Members of the US Democratic Party decided to introduce an amendment to the defence law that would prohibit the transfer of cluster munitions to Ukraine and other countries, Politico reports.
Minnesota Rep. Ilhan Omar and California Rep. Sarah Jacobs proposed the initiative. In their opinion, the use of such ammunition violates human rights.
"If the U. S. is going to be a leader on international human rights, we must not participate in human rights abuses. We can support the people of Ukraine in their freedom struggle, while also opposing violations of international law,” Omar said.
Earlier, Pentagon spokesman Patrick Ryder said that Washington would carefully select cluster munitions for Ukraine from among its stocks.
Meanwhile, German Foreign Minister Annalena Baerbock spoke out against the transfer of cluster munitions to Ukraine.
"I saw media reports. For us, as a signatory, there is an agreement [prohibiting the use of this type of ammunition] concluded in Oslo,” Baerbock said.
German Defense Minister Boris Pistorius said Berlin would not supply such weapons to Kyiv.
Reuters reported in March citing members of the House Armed Services Committee Adam Smith and Jason Crowe that the Ukrainian authorities asked the United States to supply Mk 20 cluster aerial bombs (to be used for both aircraft and UAVs). Parts of Mk 20 bombs have a greater armour-piercing capacity than the bombs that Ukraine already drops from drones, Kyiv then said.
The US Mk 20 Rockeye-II cluster bomb weighs 222 kilograms. It carries 247 Mk 118 HEAT (high-explosive anti-tank) submunitions with charges capable of penetrating armour about 190 millimetres thick. One bomb may affect a territory as large as a football field.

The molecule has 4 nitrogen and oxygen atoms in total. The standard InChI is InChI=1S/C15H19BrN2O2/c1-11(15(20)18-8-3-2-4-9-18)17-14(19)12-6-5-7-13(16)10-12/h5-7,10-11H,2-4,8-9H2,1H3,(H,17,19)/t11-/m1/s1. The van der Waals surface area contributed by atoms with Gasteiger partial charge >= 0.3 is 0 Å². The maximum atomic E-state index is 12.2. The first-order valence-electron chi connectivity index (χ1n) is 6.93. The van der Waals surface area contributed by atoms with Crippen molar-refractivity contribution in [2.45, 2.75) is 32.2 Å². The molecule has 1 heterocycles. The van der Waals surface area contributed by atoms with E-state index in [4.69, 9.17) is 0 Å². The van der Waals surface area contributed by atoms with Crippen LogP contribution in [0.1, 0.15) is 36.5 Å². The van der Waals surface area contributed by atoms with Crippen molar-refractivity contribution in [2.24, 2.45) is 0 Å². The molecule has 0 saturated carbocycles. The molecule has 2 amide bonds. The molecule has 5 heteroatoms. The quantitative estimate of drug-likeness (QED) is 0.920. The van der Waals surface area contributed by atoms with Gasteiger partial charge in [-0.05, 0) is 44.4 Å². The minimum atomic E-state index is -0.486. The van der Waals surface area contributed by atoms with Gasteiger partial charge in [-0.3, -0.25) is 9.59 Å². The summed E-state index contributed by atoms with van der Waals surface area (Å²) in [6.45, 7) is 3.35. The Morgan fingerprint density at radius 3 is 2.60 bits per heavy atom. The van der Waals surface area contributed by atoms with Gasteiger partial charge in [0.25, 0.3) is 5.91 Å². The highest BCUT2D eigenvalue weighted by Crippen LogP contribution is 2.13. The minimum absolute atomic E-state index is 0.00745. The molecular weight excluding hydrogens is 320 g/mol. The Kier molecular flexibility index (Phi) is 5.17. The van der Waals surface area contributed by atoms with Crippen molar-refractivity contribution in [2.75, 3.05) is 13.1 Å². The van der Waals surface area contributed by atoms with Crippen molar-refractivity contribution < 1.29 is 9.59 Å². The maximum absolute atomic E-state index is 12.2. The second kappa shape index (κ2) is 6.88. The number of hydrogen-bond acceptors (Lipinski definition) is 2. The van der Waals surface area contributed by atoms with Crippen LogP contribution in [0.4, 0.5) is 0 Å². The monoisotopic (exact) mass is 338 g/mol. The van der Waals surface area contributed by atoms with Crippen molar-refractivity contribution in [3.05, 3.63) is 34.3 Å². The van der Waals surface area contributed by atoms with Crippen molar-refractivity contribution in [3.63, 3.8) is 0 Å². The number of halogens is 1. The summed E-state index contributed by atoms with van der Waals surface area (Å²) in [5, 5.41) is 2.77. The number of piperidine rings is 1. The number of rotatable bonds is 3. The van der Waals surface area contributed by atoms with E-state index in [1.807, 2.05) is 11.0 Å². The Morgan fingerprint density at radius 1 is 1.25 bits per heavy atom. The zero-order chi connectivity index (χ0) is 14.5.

Igor Korotchenko, editor-in-chief of National Defence Magazine, suggested that Kyiv asked for Mk 20 bombs from Washington in order to be able to use drones to destroy armoured vehicles.
In January, Ukraine asked for cluster munitions from Estonia. Neither Estonia nor Ukraine signed the Convention on Cluster Munitions. The parties that ratified the convention, which entered into force in 2010, committed to never use, transfer or stockpile cluster munitions.
Cluster munitions carry a large number of submunitions that are ejected when the projectile explodes. Air-to-ground or ground-to-ground munitions are used to destroy runways, vehicles and enemy personnel.
Great Britain, Israel, Azerbaijan and Armenia also used cluster munitions in the past. As many as 87 countries of the world had this type of munitions. Currently, cluster munitions are produced in 16 countries of the world. Russia and China currently develop new types of cluster shells and bombs.
The use of cluster projectiles poses a danger to the civilian population. Unexploded submunitions may kill and injure civilians for a long time after hostilities end.
It is worthy of note that Russian MP Alexei Chepa said that the Ukrainian conflict could move into a more serious phase if the United States decided to transfer cluster munitions to Kyiv.
"If they start using them in cities, the consequences will be extremely serious,” he said.
The Armed Forces of Ukraine suffered losses while trying to land troops on the territory of the Crimean peninsula, Andrei Yusov, a spokesman for the Main Intelligence Directorate of the republic said